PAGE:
The controversial retention of public land in the Jaffna Peninsula, on the excuse they come under ‘high security zones (HSZ),’ has left thousands of Jaffna residents homeless and prime agricultural land unused by the civilians.
Hidden from locals, in the Valikamam North HSZ, the military has taken to developing the region for tourism purposes, unfortunately at the expense of hundreds of people, who have lost their homes.
In an area sitting along the Peninsula’s northern beach front, and covering nearly 25 square miles, the Valikamam North HSZ is cordoned off to all locals, who wish to travel to what were originally their own homes.
Many of the former residents have been displaced from the region since 1990. However, with the end of the war and the publication of the report of the Lessons Learnt and Reconciliation Commission (LLRC), these people feel they are not being treated fairly by the government.
S. Paramanthan, Secretary for the People’s Council for Peace and Goodwill, said his original plot of land sits just outside the HSZ and was only returned to him a few months back. “I am happy I got my land back, but because it is just outside the HSZ it is still difficult to rebuild. There are a lot more restrictions in place regarding constructions,” he said.
However, Paramanthan complained that many of his family and friends were living in temporary housing because their lands and homes are inside the HSZ. “These people have been displaced for over 20 years; many of them see little chance of returning to their homes. A government-appointed Committee produced a report (LLRC) that called for the return of these lands. Yet, the government continues to ignore the recommendation. There is little chance that they will listen to us, if they do not listen to their own administration,” he said.
While the secretary was lucky enough to regain his own property many others have not been as fortunate. Ganesh Raghu, a local fisherman, has accepted that neither he nor his family will ever see their own home again. Having lived in displacement camps for several years, before moving from the houses of family members and friends, Raghu has never been able to earn enough to buy a new house. “Our land, and the house on it, was in my family for three generations. When it was first taken over by the Army, we were told it would be returned once the war ended. Now the fighting has been over for four years and we have still not been given our land,” he charged.
It has been over two decades since he has last seen his house. Raghu has only a photo to remind himself of the building. “I am scared that I will forget the house I grew up in. I show this to my children to remind them that they do have a home, which was wrongfully taken.”
Raghu is one of the hundreds of civilians, who have filed petitions in the courts to have their lands returned. “I am not looking to fight for political rights and I certainly am not looking to have a separate State. All I want is the opportunity to return to my own home, and make sure my children and their children live somewhere that is their own,” he said.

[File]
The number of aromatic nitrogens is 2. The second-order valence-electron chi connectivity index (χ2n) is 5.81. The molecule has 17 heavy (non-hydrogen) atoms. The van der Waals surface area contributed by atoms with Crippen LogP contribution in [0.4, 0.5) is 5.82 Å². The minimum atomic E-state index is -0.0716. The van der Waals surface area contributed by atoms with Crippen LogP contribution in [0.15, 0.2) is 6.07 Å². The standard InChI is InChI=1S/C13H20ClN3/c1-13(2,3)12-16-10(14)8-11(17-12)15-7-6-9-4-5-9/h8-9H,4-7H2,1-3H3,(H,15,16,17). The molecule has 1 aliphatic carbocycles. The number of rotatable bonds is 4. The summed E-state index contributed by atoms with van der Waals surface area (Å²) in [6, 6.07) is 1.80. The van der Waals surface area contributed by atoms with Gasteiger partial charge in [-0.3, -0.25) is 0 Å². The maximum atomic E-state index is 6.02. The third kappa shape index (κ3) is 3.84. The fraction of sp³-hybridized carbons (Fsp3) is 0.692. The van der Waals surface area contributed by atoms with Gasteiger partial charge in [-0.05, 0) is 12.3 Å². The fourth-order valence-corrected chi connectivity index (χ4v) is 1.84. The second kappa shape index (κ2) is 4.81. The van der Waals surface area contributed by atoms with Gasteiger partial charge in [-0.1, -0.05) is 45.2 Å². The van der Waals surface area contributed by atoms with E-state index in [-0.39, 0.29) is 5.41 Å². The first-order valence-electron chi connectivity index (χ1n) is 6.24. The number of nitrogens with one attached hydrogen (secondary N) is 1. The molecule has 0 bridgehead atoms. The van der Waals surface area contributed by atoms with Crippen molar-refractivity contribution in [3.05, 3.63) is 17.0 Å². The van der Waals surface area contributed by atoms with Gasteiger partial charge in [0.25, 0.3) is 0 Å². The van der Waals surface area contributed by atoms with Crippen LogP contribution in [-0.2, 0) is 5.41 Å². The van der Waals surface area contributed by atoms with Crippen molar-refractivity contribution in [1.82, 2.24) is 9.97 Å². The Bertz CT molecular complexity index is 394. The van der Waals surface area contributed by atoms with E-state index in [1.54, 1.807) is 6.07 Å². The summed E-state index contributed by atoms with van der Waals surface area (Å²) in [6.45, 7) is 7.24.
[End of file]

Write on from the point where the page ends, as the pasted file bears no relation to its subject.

Most residents have complained that they cannot even gain access in to the HSZ to check on their former homes. However, the newly re-opened Thalsevana Holiday Resort (formerly the Harbour View Hotel) ensures local tourists from other districts can visit the area.
Travelling along the newly laid road to the hotel, either side bears reminders of the military occupation, which now appears to be settling in for a permanent stay. Arriving at the hotel, either side is full of military personnel hard at work expanding the already existing structure. The hotel consists of 15 rooms, which ranges from Rs 2,000 to Rs 10,000 a night. According to the local residents, it is near impossible for them to get a booking. However, on inquiry at the reception it was learnt that rooms would be readily available from next week.
The surrounding areas still carry the scars of a war, with many buildings destroyed and overgrown through neglect. However, the military is doing the best to restore the HSZ to normalcy, with police stations and accommodation for the soldiers being set up.
The residents of the Peninsula have criticized the government’s retention of these lands, saying that this area has the most fertile soil and they are reducing the earning capacity. N. Thangam, a local onion farmer, explained, “Jaffna is a difficult land to farm. We do not have rivers or lakes to water our crops and so we have to struggle to dig deep wells. One positive thing is the fertility of the red Jaffna soil. Now one of the most fertile areas in the region has been taken over by the Army. They have cost us a potentially large amount of income,” he complained.
Despite the large protests against the acquisition of the land, there seems to be little being done to answer the demands of the locals.